"Should house prices be included in the CPI?" is not a good question to ask.
The best answer to that question is another question:
"Why do you want to know?" Or, "It depends; what are you planning to use the CPI for?"
Instead, it would be better to ask the question in a different way -- one that already answers that second question. Like:
"Should house prices be included in the price index that the Bank of Canada uses to define 'inflation' when it targets inflation?" (They aren't really included now, except very indirectly over the longer term -- long story (pdf).)
It is easy to sketch a model where house prices should be included in the price index the Bank of Canada targets, or where only house prices should be included in that index.
Suppose that nominal house prices were sticky, but that all other prices (including wages) were perfectly flexible. Then you could make a good case that the Bank of Canada should target the inflation rate of house prices only. The argument follows directly from the idea of "targeting the stickiest price".
Suppose there were a real shock that would require the relative price of houses to rise to restore equilibrium.
If the Bank of Canada targeted house price inflation, the nominal prices of all other goods would fall as a result of that real shock. But since, by assumption, the nominal prices of all other goods are perfectly flexible, they would fall instantly, restoring equilibrium instantly. A fall in the price of all other goods raises the relative price of houses, without the nominal price of houses needing to do anything. Which is good, because the nominal price of houses can't do anything quickly, by assumption.
If instead the Bank of Canada targeted inflation in all the other prices, and ignored house price inflation, the same real shock would cause an excess demand for houses, because the actual relative price of houses would rise only slowly towards the new equilibrium price, and so would be below that equilibrium price in the meantime. There would be a housing shortage.
If we make the exact opposite assumption, that house prices are perfectly flexible and all other prices are sticky, we get the exact opposite policy recommendation. The Bank of Canada should target all other prices, and ignore house price inflation. Because if the Bank of Canada targeted house price inflation (or even just included house prices in the index it targeted), a real shock that required the relative price of houses to rise would cause a recession. Because it would require the prices of all other goods to fall, and they can't fall instantly, by assumption, so those prices would be higher than equilibrium in the short run, which means all other goods would be in excess supply. (The market for houses would always be in equilibrium, regardless of what the Bank of Canada targeted, since house prices are perfectly flexible.)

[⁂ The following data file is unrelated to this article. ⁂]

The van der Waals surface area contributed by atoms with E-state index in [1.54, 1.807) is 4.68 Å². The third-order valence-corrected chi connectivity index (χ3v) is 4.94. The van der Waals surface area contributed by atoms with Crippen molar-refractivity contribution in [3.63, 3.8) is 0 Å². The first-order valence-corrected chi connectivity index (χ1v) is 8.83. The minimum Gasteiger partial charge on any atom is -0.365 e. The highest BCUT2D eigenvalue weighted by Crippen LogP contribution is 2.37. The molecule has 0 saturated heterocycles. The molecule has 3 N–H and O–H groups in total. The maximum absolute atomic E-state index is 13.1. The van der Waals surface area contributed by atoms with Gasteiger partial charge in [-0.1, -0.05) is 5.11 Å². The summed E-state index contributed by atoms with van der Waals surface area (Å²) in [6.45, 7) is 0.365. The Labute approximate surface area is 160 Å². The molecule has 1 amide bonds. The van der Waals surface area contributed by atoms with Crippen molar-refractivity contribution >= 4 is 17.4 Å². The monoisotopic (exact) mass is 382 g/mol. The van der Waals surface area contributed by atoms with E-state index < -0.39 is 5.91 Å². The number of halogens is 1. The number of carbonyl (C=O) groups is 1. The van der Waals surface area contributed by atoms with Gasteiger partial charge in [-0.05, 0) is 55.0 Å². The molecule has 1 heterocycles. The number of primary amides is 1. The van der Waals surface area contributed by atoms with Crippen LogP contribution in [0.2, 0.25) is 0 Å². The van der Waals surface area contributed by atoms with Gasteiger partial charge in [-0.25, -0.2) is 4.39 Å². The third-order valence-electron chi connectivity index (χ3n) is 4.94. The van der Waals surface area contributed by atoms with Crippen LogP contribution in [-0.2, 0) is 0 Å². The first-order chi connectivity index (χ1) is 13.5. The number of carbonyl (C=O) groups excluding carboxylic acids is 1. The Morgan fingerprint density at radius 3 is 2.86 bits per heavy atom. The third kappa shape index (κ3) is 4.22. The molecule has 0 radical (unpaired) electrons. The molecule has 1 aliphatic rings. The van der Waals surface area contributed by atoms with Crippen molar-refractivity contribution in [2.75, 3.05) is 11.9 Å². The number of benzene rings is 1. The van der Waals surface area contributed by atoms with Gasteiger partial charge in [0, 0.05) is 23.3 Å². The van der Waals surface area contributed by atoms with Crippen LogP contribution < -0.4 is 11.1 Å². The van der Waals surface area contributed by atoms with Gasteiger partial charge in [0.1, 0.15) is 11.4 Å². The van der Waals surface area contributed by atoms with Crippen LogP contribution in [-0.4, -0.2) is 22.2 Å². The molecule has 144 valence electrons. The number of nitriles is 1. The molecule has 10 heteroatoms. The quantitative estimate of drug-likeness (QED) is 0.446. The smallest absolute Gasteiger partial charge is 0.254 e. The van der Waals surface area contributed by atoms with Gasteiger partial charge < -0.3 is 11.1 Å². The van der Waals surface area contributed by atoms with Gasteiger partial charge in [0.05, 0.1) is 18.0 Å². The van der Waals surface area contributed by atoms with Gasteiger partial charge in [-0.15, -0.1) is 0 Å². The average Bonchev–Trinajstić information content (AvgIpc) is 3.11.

What about the empirical evidence?
Eyeballing the Teranet-National Bank composite 11, (click on "Historical Charts - National Composite Index Values and Sales Pair Count" on the right side of the page) we see that: house prices rose more quickly than normal from early 2006 to mid 2008; then reversed course and fell quickly to early 2009; then reversed course again and rose more quickly than normal, with a gradually slowing rate of increase.
This gives us a rough idea of how the Bank of Canada's policy would have been different than it actually was, if house prices had been included in the price index it used for inflation targeting. Monetary policy would have been: a little tighter than it actually was from early 2006 to mid 2008 (which would have been good); then looser than it actually was until early 2009 (which would have been very good); then a little tighter than it was until recently (which would have been bad).
Overall, this suggests that monetary policy would have been better than it actually was if the Bank of Canada had been targeting 2% inflation for a price index that included house prices properly. But not unambiguously better, because monetary policy would have been tighter during the slow recovery. And how big those differences would have been would depend on how big a weight house prices had in the price index.
The house price guard dog, in other words, barked correctly two times out of three. The NGDP guard dog did better, barking correctly all three times. And the NGDP dog barked loudly enough for us to hear, if we had been listening. Unless house prices had a big weight in the price index, we might not have heard the house price dog over all the other price dogs.